Prehen paddlers hook up with huge sharks

Members of the Foyle Paddlers got a treat recently when they got up close and personal with the second largest fish of the oceans at Malin Head.

The local kayak enthusiasts were joined by a number of Basking Sharks and shot some brilliant video footage of the encounter.

A baby basking shark pictured off the coast of Malin Head.

A baby basking shark pictured off the coast of Malin Head.

Alex Watt, Chair of the Waterside-based canoe club, said the paddlers enjoyed “an unbelievable day’s kayaking on the Donegal coast on August 16,” during which they encountered the gentle giants.

The paddlers have recently received some extra support from the Loughs Agency to enable such breathtaking encounters.

The authority has provided new Very High Frequency (VHF) radio equipment, training, and some new sea kayaks.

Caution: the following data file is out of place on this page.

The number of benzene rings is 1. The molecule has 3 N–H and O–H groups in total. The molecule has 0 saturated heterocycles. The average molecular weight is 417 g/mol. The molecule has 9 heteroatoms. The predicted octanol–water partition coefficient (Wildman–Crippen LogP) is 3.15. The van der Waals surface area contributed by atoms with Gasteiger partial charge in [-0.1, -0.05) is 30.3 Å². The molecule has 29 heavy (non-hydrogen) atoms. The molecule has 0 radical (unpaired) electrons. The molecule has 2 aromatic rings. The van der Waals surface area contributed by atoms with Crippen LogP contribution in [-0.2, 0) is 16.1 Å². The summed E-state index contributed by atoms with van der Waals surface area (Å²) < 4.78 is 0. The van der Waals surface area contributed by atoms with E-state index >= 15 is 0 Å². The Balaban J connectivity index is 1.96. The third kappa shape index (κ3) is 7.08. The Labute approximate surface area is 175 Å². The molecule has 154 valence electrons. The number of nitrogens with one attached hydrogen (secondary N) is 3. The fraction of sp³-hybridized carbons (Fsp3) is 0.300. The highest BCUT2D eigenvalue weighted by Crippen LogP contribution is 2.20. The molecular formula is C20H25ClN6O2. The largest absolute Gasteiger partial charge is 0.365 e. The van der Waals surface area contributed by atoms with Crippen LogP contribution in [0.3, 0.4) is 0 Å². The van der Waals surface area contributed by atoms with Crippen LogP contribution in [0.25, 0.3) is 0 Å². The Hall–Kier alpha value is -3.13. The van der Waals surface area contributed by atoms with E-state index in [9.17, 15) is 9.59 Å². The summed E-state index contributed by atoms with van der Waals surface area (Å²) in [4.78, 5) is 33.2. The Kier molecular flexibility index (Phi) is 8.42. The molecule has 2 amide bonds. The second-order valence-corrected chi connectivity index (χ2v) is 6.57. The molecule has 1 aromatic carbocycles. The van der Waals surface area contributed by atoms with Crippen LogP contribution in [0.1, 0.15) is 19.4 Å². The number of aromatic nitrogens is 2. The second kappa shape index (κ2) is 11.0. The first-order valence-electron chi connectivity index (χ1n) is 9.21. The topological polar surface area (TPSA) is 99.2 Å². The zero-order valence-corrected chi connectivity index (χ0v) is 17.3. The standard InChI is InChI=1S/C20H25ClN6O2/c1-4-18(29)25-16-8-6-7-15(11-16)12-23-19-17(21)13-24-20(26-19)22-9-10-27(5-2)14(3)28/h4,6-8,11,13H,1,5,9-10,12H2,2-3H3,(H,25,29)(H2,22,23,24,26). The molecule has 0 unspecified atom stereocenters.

Basking Sharks, though migratory, are resident here during the summer months.

Though huge - the second largest fish in the seas after the giant Whale Shark - they eat plankton and arm harmless to humans: the old Irish proverb, ‘Chomh Sámh le Liamhán Gréine’ means ‘as tranquil as a Basking Shark.’

In fact, the most harm a Basking Shark is likely to inflict on a human being is a graze that could result if their sandpaper-like skin were to accidentally come into contact with a swimmer at speed.

Anyone who would like to find out more information about these wonderful creatures, who’ll be hanging around these parts for another month or so, should visit the Irish Basking Shark Project website:
You can also get in touch with the Prehen-based Foyle Paddlers via their Facebook page